A new study in Tropical Conservation Science shows that small tropical mammals in Mexico—bats and rodents—require a variety of habitats to thrive. Surveying mammal populations in the Isthmus of Tehuantepec, Oaxaca, Mexico, researchers found that sites comprising the greatest habitat diversity carried also the greatest diversity of rodents. In turn bats lived in all variety of habitats and moved easily from one to another.
Capturing 1,133 individual animals, comprising 13 rodent species and 26 bat species in 2006, researchers surveyed a variety of habitats including farmlands, pasture, human settlements, and secondary habitat. The authors hypothesize that the diversity patterns observed in their survey was due to both habitat diversity and diverse food resources.
Capturing the painted spiny pocket mouse (Liomys pictus) in Mexico.
The authors recommend conservation efforts that emphasize protecting wildlife corridors to give shelter and food for the species, along with the ability to move from one ecosystem to another. Such corridors allow both generalist mammals and specialist mammals to thrive together. Threatened bat species would also improve with shrub and tree cover near bodies of water. The presence of human activity was not found to affect the diversity of these small mammals.
Small mammals, such as bats and rodents, play important roles in ecosystem and aid humans through seed dispersal and insect control.
Citation: Zeigler, S. L., Fagan, W. F., DeFries, R. and Raboy, B. E.. 2010. Identifying Important Forest Patches for the Long-term Persistence of the Endangered Golden-Headed Lion Tamarin (Leontopithecus chrysomelas). Tropical Conservation Science Vol. 3 (1):63-77.
(05/25/2009) Nearly one third of the New World’s 32 species of ungulates are found in Mexico, which serves as an important biological transition zone between temperate North America and tropical Central and South America. While few of these species are at risk of extinction, their ecological and economic importance makes them a significant conservation concern. As such, a special issue of Tropical Conservation Science, mongabay.com’s open access journal, takes a closer look at Mexico’s ungulates.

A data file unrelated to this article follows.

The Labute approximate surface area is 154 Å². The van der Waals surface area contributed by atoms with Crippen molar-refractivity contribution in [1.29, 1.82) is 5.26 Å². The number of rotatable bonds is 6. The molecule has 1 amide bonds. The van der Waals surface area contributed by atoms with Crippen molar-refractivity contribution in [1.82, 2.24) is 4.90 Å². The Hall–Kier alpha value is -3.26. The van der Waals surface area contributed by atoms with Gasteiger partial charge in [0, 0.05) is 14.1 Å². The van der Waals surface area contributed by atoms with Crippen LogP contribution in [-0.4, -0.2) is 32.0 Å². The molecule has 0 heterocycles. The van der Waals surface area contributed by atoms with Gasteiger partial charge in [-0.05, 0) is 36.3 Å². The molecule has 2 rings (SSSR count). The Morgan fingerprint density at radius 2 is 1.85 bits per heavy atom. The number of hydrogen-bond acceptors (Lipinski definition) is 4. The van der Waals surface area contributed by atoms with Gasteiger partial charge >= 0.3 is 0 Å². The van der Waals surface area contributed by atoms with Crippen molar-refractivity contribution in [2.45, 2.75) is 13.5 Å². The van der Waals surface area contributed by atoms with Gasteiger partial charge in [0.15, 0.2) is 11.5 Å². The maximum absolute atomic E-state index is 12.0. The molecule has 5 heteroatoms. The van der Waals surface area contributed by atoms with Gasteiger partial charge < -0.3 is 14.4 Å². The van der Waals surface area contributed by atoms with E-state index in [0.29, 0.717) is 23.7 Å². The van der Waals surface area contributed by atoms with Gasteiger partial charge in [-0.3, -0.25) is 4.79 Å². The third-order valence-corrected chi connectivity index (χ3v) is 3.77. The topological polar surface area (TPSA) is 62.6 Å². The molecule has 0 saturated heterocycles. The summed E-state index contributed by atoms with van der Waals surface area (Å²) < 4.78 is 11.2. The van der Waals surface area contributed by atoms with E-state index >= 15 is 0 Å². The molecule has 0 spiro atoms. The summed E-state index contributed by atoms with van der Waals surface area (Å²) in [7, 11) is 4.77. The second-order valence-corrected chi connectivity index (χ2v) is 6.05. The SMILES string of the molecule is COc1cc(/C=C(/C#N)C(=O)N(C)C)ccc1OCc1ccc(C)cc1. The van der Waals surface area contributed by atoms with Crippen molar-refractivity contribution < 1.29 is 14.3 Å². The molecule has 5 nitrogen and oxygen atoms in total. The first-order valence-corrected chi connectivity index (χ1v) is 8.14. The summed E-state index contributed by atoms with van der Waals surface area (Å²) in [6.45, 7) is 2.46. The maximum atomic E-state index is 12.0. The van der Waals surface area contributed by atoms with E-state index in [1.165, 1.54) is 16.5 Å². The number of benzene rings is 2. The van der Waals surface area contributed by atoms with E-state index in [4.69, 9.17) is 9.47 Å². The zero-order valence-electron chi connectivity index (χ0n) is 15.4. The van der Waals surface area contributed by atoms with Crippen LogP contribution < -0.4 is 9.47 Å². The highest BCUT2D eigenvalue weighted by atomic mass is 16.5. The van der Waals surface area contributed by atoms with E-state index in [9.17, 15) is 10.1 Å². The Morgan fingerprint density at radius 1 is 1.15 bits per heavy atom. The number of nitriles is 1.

(04/21/2009) Ambystoma mexicanum, a salamander found only in the fetid canals surrounding Mexico City, faces extinction despite the efforts of researchers. As reported by Robert Koenig in the 5 December issue of Science, ecologists estimate that there are now only 100 of these salamanders per square kilometer in the canals, swamps, and lakes around the city – a rapid drop from their density of 600 per square kilometer in the 1980s. The population has dwindled as the system of waterways has dried up and become more polluted, and the salamander is now designated as critically endangered by the International Union for the Conservation of Nature (IUCN). Luis Zambrano of the National Autonomous University of Mexico is studying the axolotl to better understand its ecology, reproduction, and conservation. He’s working to identify the best areas of habitat and establish reserves.
(02/09/2009) Salamanders in Central America — like frogs, toads, and other amphibians at sites around the world — are rapidly and mysteriously declining, report researchers writing in the journal Proceedings of the National Academy of Sciences. Disturbingly, salamanders are disappearing from protected areas and otherwise pristine habitats.